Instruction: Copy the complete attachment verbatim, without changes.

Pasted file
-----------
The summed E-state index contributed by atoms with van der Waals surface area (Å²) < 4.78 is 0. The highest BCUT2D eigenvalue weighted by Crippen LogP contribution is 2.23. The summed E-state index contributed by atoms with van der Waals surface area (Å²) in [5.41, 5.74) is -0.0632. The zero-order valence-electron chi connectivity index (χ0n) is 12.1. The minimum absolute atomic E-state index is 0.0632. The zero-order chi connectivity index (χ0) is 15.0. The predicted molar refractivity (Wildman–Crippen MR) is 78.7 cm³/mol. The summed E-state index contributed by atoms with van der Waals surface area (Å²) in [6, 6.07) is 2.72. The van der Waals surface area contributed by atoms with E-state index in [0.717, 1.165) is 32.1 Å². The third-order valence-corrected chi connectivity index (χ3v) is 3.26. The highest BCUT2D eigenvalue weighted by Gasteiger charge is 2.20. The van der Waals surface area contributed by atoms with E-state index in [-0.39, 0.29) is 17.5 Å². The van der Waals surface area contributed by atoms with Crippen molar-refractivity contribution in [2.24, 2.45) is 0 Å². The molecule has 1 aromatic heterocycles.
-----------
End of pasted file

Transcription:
The summed E-state index contributed by atoms with van der Waals surface area (Å²) < 4.78 is 0. The highest BCUT2D eigenvalue weighted by Crippen LogP contribution is 2.23. The summed E-state index contributed by atoms with van der Waals surface area (Å²) in [5.41, 5.74) is -0.0632. The zero-order valence-electron chi connectivity index (χ0n) is 12.1. The minimum absolute atomic E-state index is 0.0632. The zero-order chi connectivity index (χ0) is 15.0. The predicted molar refractivity (Wildman–Crippen MR) is 78.7 cm³/mol. The summed E-state index contributed by atoms with van der Waals surface area (Å²) in [6, 6.07) is 2.72. The van der Waals surface area contributed by atoms with E-state index in [0.717, 1.165) is 32.1 Å². The third-order valence-corrected chi connectivity index (χ3v) is 3.26. The highest BCUT2D eigenvalue weighted by Gasteiger charge is 2.20. The van der Waals surface area contributed by atoms with E-state index in [-0.39, 0.29) is 17.5 Å². The van der Waals surface area contributed by atoms with Crippen molar-refractivity contribution in [2.24, 2.45) is 0 Å². The molecule has 1 aromatic heterocycles.